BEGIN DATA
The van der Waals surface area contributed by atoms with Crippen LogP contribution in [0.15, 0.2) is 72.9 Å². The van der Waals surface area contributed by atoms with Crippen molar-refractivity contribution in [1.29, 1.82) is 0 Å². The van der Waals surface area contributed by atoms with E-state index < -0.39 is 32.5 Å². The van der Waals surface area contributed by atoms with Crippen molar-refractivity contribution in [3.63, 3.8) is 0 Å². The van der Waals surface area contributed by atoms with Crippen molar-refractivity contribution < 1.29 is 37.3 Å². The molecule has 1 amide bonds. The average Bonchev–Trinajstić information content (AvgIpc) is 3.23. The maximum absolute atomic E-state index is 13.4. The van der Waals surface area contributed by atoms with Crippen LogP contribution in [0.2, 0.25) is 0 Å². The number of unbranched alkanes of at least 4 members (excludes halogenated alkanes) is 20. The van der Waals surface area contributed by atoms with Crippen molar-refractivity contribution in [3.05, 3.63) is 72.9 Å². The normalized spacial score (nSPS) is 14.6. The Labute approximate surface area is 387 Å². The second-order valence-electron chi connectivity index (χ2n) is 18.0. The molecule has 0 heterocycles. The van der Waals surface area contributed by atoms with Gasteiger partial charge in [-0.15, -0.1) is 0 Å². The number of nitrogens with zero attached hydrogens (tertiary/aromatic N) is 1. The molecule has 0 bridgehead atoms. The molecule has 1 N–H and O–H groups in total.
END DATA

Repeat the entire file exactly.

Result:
The van der Waals surface area contributed by atoms with Crippen LogP contribution in [0.15, 0.2) is 72.9 Å². The van der Waals surface area contributed by atoms with Crippen molar-refractivity contribution in [1.29, 1.82) is 0 Å². The van der Waals surface area contributed by atoms with E-state index < -0.39 is 32.5 Å². The van der Waals surface area contributed by atoms with Crippen molar-refractivity contribution in [3.63, 3.8) is 0 Å². The van der Waals surface area contributed by atoms with Crippen molar-refractivity contribution < 1.29 is 37.3 Å². The molecule has 1 amide bonds. The average Bonchev–Trinajstić information content (AvgIpc) is 3.23. The maximum absolute atomic E-state index is 13.4. The van der Waals surface area contributed by atoms with Crippen LogP contribution in [0.2, 0.25) is 0 Å². The number of unbranched alkanes of at least 4 members (excludes halogenated alkanes) is 20. The van der Waals surface area contributed by atoms with Crippen molar-refractivity contribution in [3.05, 3.63) is 72.9 Å². The normalized spacial score (nSPS) is 14.6. The Labute approximate surface area is 387 Å². The second-order valence-electron chi connectivity index (χ2n) is 18.0. The molecule has 0 heterocycles. The van der Waals surface area contributed by atoms with Gasteiger partial charge in [-0.15, -0.1) is 0 Å². The number of nitrogens with zero attached hydrogens (tertiary/aromatic N) is 1. The molecule has 0 bridgehead atoms. The molecule has 1 N–H and O–H groups in total.